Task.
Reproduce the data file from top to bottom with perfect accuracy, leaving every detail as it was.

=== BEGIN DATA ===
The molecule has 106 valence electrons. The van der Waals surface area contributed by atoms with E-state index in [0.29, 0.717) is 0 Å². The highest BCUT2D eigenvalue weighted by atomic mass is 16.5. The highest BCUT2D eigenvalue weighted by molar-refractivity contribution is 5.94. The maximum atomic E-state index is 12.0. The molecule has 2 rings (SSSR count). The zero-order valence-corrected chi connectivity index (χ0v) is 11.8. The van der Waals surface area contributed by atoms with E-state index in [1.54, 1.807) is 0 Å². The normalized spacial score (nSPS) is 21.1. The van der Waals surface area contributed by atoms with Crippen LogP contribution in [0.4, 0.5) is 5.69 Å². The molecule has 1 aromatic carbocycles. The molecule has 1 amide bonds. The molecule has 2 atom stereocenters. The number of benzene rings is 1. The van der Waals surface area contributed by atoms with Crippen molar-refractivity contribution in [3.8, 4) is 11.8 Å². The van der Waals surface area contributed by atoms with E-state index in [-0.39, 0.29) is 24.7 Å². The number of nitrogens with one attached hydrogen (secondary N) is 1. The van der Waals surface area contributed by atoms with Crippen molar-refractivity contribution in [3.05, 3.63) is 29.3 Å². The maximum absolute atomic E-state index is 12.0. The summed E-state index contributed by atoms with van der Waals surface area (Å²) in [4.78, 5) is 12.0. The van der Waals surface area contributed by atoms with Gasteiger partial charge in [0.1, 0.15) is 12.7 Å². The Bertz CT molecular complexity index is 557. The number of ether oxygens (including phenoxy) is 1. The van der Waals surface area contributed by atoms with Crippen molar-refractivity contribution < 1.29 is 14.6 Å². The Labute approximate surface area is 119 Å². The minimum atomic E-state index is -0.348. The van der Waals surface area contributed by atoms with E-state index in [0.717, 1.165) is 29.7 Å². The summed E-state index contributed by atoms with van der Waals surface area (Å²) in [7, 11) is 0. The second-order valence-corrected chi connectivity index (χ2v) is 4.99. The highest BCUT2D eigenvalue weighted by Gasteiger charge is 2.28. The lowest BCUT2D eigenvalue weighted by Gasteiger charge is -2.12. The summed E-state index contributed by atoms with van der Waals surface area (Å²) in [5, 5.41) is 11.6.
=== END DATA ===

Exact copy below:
The molecule has 106 valence electrons. The van der Waals surface area contributed by atoms with E-state index in [0.29, 0.717) is 0 Å². The highest BCUT2D eigenvalue weighted by atomic mass is 16.5. The highest BCUT2D eigenvalue weighted by molar-refractivity contribution is 5.94. The maximum atomic E-state index is 12.0. The molecule has 2 rings (SSSR count). The zero-order valence-corrected chi connectivity index (χ0v) is 11.8. The van der Waals surface area contributed by atoms with E-state index in [1.54, 1.807) is 0 Å². The normalized spacial score (nSPS) is 21.1. The van der Waals surface area contributed by atoms with Crippen LogP contribution in [0.4, 0.5) is 5.69 Å². The molecule has 1 aromatic carbocycles. The molecule has 1 amide bonds. The molecule has 2 atom stereocenters. The number of benzene rings is 1. The van der Waals surface area contributed by atoms with Crippen molar-refractivity contribution in [3.8, 4) is 11.8 Å². The van der Waals surface area contributed by atoms with E-state index in [-0.39, 0.29) is 24.7 Å². The number of nitrogens with one attached hydrogen (secondary N) is 1. The van der Waals surface area contributed by atoms with Crippen molar-refractivity contribution in [3.05, 3.63) is 29.3 Å². The maximum absolute atomic E-state index is 12.0. The summed E-state index contributed by atoms with van der Waals surface area (Å²) in [4.78, 5) is 12.0. The van der Waals surface area contributed by atoms with Gasteiger partial charge in [0.1, 0.15) is 12.7 Å². The Bertz CT molecular complexity index is 557. The number of ether oxygens (including phenoxy) is 1. The van der Waals surface area contributed by atoms with Crippen molar-refractivity contribution < 1.29 is 14.6 Å². The Labute approximate surface area is 119 Å². The minimum atomic E-state index is -0.348. The van der Waals surface area contributed by atoms with E-state index in [0.717, 1.165) is 29.7 Å². The summed E-state index contributed by atoms with van der Waals surface area (Å²) in [7, 11) is 0. The second-order valence-corrected chi connectivity index (χ2v) is 4.99. The highest BCUT2D eigenvalue weighted by Gasteiger charge is 2.28. The lowest BCUT2D eigenvalue weighted by Gasteiger charge is -2.12. The summed E-state index contributed by atoms with van der Waals surface area (Å²) in [5, 5.41) is 11.6.